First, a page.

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Menuwatch: Askham Hall

27 July 2016 by
Menuwatch: Askham Hall

Cumbrian chef Richard Swale is a forager who loves having home-aged meats on the menu. Jennifer Sharp reports

Chef Richard Swale has been involved since before the hotel's opening in August 2013. He's a local chap, but his cooking is anything but provincial. He trained in London with John Burton-Race and Anthony Demetre and had several stages in Europe, including at Noma in Copenhagen in Denmark, and with three-Michelin-starred chef Marc Veyrat in Annecy in France.

Swale's cooking is a light, modern and imaginative take on classic techniques and he's refreshingly scornful of gimmicks. Stockpots bubble away in the kitchen - he learned from strict masters and knows there are no shortcuts.

He has a small team - Alex the sous chef, who's been with him for eight years, and Ebony, the young pastry chef. They have enviable access to wonderfully fresh local produce from Askham's magnificent kitchen gardens, hot beds and greenhouses, as well as beef from Charles Lowther's prize-winning shorthorn herd and rare-breed livestock and poultry - Swale's particular passion. There's venison and Herdwick lamb from the fells, and plants and mushrooms from the fields and forests. Foraging has become something of cliché, but Swale takes it for granted as an essential part of his cooking. Sweet cicely is used with fruit desserts and pickled day lily works beautifully with langoustine.

"We gather the lily buds before they flower," says Swale, "and a light pickle gives them a unique peppery, floral taste." Local suppliers include top-class butter, honey, cheese and bread makers, and there's also the fish and shellfish landed on the coast.

The kitchen serves breakfast every day and dinner Tuesday to Saturday. There are 20 covers in the dining room, private dining for 8-10 at the chef's table in the pantry and for up to 16 in the atmospheric old chapel.

Swale also oversees lunch and teas in the seasonal garden café.

It's a busy life, but he's totally committed. Swale is proud of the new dry-ageing meat room with sirloins and giant ribs of beef, perfect for feasts, and the white-tiled ham-ageing room for locally reared pigs and ducks. You

can order a plate of charcuterie that includes home-cured duck breast and Cumberland air-dried salami and ham, alongside betterknown French and Spanish varieties.

The conservatory-style restaurant overlooks the garden and the tables are laid with fresh flowers and artisan tableware from Stuart Broadhurst, the village potter who was Swale's art teacher. Tempting glass jars of preserves and pickles line the shelves of an antique dresser.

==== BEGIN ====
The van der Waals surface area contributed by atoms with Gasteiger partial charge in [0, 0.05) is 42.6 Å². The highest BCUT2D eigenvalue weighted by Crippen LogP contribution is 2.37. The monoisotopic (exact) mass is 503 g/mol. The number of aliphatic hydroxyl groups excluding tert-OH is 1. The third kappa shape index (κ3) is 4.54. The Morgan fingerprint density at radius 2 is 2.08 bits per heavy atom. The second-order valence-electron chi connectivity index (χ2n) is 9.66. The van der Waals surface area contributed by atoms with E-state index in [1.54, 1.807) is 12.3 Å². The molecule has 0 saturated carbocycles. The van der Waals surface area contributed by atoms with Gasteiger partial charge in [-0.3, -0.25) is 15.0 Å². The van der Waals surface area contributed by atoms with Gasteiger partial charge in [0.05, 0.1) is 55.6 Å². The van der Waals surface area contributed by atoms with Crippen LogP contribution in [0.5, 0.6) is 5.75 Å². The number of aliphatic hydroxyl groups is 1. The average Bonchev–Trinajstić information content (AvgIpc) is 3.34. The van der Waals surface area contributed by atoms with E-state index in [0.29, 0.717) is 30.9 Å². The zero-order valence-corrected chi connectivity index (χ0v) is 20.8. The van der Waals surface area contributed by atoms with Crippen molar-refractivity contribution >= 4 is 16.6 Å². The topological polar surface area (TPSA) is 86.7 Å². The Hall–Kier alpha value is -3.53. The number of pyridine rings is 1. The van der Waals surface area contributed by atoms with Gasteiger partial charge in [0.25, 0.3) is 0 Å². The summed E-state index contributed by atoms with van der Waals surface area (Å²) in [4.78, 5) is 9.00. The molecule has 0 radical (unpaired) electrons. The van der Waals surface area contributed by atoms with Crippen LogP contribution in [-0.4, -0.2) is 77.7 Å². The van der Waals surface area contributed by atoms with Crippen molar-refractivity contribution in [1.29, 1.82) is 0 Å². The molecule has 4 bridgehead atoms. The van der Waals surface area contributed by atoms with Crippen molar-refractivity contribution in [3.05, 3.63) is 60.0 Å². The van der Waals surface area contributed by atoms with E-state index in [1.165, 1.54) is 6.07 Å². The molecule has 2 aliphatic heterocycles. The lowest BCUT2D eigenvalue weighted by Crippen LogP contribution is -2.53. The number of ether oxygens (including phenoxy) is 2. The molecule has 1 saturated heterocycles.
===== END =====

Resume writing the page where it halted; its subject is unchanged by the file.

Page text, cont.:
A trio of amuses in a wooden box includes venison and beetroot tartare, home-cured duck ham, and a squid ink tuile with a hefty umami kick of Parmesan cream. Starters include chunky roast scallops teamed with whipped cod brandade and a rich sauce of madeira and winter truffle. A tranche of turbot on a bed of leaf spinach is enhanced with the salty punch of palourde clams, a frothy jus with ras el hanout and the brilliant green of monk's beard.

There are decadent desserts, such as Madagascan chocolate with barley ice-cream and a scattering of buckwheat, lemon, rhubarb, fennel and hibiscus presented as a fairy-like assembly of meringue shards with batons of rhubarb, slivers of sugar, shortbread triangles and soft strips of lemon rind. Home-made biscuits, sourdough bread, a British cheeseboard and a plate of friandes round things off nicely, along with picks from the connoisseur's wine list, compiled by house manager Nico Chièze.

The complex menu changes seasonally and, for many diners, this is a special occasion. But with some hotel residents staying several days, Swale will happily cook simpler dishes, such as chateaubriand or grilled fish, in addition to the British breakfasts each morning, made with home-reared bacon, sausage, fresh eggs and superb black pudding. To hell with the diet.

From the menu


  • Langoustine, garden peas, smoked ham fat, pickled day lily and fresh herbs
  • Guinea fowl, onions, garlic and ransom


  • West Coast turbot, mixed grains, black kale, pickled wild garlic buds and apple marigold
  • Hoggett belly and loin, spiced lentils, carrot, mihuna and goats' cheese


  • Rhubarb, frangipane, yogurt
  • Tumaco chocolate, caramel, malt barley and buckwheat

Three courses with nibbles, coffee and after-dinner treats: £50; local cheeses: £10 supplement. Five-course tasting menu: £65

Askham Hall, Askham,

Penrith, Cumbria CA10 2PF


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